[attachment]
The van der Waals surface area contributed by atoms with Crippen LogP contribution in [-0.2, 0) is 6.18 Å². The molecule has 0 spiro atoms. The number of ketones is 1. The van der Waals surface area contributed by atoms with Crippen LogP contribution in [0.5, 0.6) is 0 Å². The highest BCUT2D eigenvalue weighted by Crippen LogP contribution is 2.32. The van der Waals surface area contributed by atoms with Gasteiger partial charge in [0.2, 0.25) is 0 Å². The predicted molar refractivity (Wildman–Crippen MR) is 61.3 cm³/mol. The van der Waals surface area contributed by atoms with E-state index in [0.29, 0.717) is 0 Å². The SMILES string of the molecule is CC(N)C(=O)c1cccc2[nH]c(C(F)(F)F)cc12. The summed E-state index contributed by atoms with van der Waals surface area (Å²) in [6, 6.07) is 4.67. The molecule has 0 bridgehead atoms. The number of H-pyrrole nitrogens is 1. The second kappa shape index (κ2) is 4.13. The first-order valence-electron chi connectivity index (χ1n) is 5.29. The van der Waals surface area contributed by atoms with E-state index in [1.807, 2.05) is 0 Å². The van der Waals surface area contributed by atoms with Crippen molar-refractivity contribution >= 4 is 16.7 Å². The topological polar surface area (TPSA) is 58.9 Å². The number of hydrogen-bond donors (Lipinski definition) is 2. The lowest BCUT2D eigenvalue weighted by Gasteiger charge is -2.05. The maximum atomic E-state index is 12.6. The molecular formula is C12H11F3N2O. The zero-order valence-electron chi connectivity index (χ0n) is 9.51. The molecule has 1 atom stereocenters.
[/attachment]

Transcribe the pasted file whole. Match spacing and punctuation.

The van der Waals surface area contributed by atoms with Crippen LogP contribution in [-0.2, 0) is 6.18 Å². The molecule has 0 spiro atoms. The number of ketones is 1. The van der Waals surface area contributed by atoms with Crippen LogP contribution in [0.5, 0.6) is 0 Å². The highest BCUT2D eigenvalue weighted by Crippen LogP contribution is 2.32. The van der Waals surface area contributed by atoms with Gasteiger partial charge in [0.2, 0.25) is 0 Å². The predicted molar refractivity (Wildman–Crippen MR) is 61.3 cm³/mol. The van der Waals surface area contributed by atoms with E-state index in [0.29, 0.717) is 0 Å². The SMILES string of the molecule is CC(N)C(=O)c1cccc2[nH]c(C(F)(F)F)cc12. The summed E-state index contributed by atoms with van der Waals surface area (Å²) in [6, 6.07) is 4.67. The molecule has 0 bridgehead atoms. The number of H-pyrrole nitrogens is 1. The second kappa shape index (κ2) is 4.13. The first-order valence-electron chi connectivity index (χ1n) is 5.29. The van der Waals surface area contributed by atoms with E-state index in [1.807, 2.05) is 0 Å². The van der Waals surface area contributed by atoms with Crippen molar-refractivity contribution >= 4 is 16.7 Å². The topological polar surface area (TPSA) is 58.9 Å². The number of hydrogen-bond donors (Lipinski definition) is 2. The lowest BCUT2D eigenvalue weighted by Gasteiger charge is -2.05. The maximum atomic E-state index is 12.6. The molecular formula is C12H11F3N2O. The zero-order valence-electron chi connectivity index (χ0n) is 9.51. The molecule has 1 atom stereocenters.